• Federal programs inform and educate.
  • Community programs train employees to spot suspicious activities.

Banks train employees to be on the alert for irregularities when doing business with customers. A suspicious signature, a withdrawal for an unusually high amount, or a transaction that doesn’t fit the profile for this customer may elicit a conversation for clarification. It may save someone from financial disaster.

Communication and money transfer companies, such as Western Union, now train employees to recognize potential fraud. Partnering with law enforcement and individual detection experts can greatly increase awareness of identity theft and other forms of fraud.

Family members need to be aware that their loved ones are aggressively targeted. Thousands of products and services being sold seem legitimate. Many have specific appeal to seniors. Health aids, financial insights, cognitive and memory games and anti-aging products are especially popular, and it’s difficult to spot the scams.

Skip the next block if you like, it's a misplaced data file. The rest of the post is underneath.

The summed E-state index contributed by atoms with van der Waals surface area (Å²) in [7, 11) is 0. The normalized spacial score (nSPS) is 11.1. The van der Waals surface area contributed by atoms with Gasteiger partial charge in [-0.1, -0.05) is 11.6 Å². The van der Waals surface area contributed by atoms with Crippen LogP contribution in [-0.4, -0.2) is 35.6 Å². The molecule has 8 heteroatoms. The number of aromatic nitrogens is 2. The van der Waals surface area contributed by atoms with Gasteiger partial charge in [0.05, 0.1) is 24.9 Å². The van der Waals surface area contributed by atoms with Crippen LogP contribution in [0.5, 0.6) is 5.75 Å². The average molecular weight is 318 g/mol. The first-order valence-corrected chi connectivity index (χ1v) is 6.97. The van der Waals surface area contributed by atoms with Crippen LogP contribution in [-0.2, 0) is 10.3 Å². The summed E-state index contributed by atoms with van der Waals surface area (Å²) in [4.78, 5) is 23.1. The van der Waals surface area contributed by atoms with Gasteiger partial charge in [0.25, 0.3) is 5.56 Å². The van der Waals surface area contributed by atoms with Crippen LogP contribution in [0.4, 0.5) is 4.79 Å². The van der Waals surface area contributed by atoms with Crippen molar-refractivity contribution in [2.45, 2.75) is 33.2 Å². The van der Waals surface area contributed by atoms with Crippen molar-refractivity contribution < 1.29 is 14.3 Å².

When elderly citizens do report, they usually make poor witnesses because

  • Memory may be impaired.
  • It may be difficult to admit they have been swindled.
  • Weeks or months may have passed before reporting.

A government website that has information on all aspects of fraud, scams and identity theft:

https://fbi.gov/scams-safety/fraud/seniors.

Careful reading will help you to become familiar with all the kinds of fraud and how to spot them. Shop wisely, safeguard your nest egg, and if it sounds too good to be true, it probably is.

A Google search turned up a long list of websites for “how to identify and prevent scams.”  These are from a variety of sources.

https://www.consumer.ftc.gov/articles/0060-10-ways-avoid-fraud

http://money.usnews.com/money/personal-finance/slideshows/10-ways-to-avoid-online-scams

http://lifehacker.com/how-to-identify-and-avoid-the-most-common-telephone-sca-1692068970

http://www.rd.com/advice/saving-money/7-online-scams-and-how-to-avoid-them/